Wednesday, 10 March 2010

Featured insect: Platytenes occultus (Coleoptera: Curculionidae)

Last year, Gregory Setliff (of New Guinea weevil checklist fame) and Peter Larson described Platytenes occultus, a handsome, widespread and common weevil found throughout the Solomon Islands including Bougainville. Until this time, this species has been mistaken for Platytenes varius; until now the only known member of the genus. Platytenes varius is much more widespread, being found from Sulawesi, to New Britain and the Cape York Peninsula. These weevils are part of the subfamily Cryptorhynchinae which are found throughout the world. Most species localised in distribution and so the wide range of both Platytenes species is remarkable.

Both species of Platytenes are frequently found in association with the betel nut palm (Areca catechu) which is grown throughout the Solomon Islands, New Guinea and the Molluccan islands for its fruits which are chewed with pepper leaves and lime powder as a stimulant. This suggests that the wide range of these species may be due to human-mediated movement through the historic trade of betel nuts and palms within the region.

In keeping with typical cryptorhynchine development, the Platytenes species have been reared from wood. As yet, there are no records of specimens being reared from betel palm; rather they've been reared from Ficus and Nauclea species.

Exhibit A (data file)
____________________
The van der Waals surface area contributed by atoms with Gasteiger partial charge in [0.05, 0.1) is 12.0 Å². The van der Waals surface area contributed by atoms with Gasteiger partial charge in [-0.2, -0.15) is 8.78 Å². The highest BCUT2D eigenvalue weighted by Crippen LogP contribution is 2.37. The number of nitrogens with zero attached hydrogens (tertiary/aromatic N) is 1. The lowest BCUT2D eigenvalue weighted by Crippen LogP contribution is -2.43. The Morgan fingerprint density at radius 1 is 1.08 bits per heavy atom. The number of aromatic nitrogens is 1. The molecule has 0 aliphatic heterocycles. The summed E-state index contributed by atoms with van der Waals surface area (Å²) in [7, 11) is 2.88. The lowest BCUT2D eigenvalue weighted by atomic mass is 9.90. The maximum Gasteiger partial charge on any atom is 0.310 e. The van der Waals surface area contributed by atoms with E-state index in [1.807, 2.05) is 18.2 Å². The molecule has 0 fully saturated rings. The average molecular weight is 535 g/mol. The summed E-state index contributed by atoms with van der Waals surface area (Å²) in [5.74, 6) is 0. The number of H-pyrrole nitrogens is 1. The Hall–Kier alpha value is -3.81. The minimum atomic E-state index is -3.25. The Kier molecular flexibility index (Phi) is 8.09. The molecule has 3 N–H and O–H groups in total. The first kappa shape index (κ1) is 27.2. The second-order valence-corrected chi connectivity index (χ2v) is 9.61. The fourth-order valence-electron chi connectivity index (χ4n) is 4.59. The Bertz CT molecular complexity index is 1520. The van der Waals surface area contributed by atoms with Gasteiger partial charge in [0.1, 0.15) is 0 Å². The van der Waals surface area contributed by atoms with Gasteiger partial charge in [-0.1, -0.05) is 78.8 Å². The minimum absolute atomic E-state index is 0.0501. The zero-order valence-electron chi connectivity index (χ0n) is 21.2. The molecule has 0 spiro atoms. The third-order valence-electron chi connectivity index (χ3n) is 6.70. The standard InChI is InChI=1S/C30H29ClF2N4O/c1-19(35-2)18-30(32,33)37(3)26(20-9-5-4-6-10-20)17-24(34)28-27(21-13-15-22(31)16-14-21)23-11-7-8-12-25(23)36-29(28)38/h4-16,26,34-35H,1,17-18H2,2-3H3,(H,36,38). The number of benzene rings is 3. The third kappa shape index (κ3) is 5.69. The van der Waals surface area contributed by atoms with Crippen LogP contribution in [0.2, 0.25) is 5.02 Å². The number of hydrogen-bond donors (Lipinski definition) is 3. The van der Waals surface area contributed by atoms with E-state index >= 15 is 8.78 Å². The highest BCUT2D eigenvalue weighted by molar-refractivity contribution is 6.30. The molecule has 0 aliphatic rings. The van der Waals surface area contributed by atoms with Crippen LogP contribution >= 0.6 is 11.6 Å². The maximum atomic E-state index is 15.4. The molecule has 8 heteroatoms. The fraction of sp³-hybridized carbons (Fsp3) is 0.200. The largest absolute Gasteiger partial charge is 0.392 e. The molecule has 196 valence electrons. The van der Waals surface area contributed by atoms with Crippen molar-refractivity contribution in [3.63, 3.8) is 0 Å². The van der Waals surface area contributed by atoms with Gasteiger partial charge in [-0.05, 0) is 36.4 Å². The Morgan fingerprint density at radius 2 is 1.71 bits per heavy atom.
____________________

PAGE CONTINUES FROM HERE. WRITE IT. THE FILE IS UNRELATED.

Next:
This paper is a well-described, thorough description of a very attractive weevil and one which may have some economic impact due to its (as yet improperly determined) association with betel nut palms. Gregory Setliff has already produced an essential checklist for anyone interested in weevils of the region, and this paper further confirms that he's someone to watch with great interest in anticipation of more great work such as this.

Setliff GP, Larson PA. 2009. The Indo-Australian weevil genus Platytenes Pascoe, 1870 (Coleoptera: Curculionidae: Cryptorhynchinae). Insecta Mundi 00-79: 1-14.

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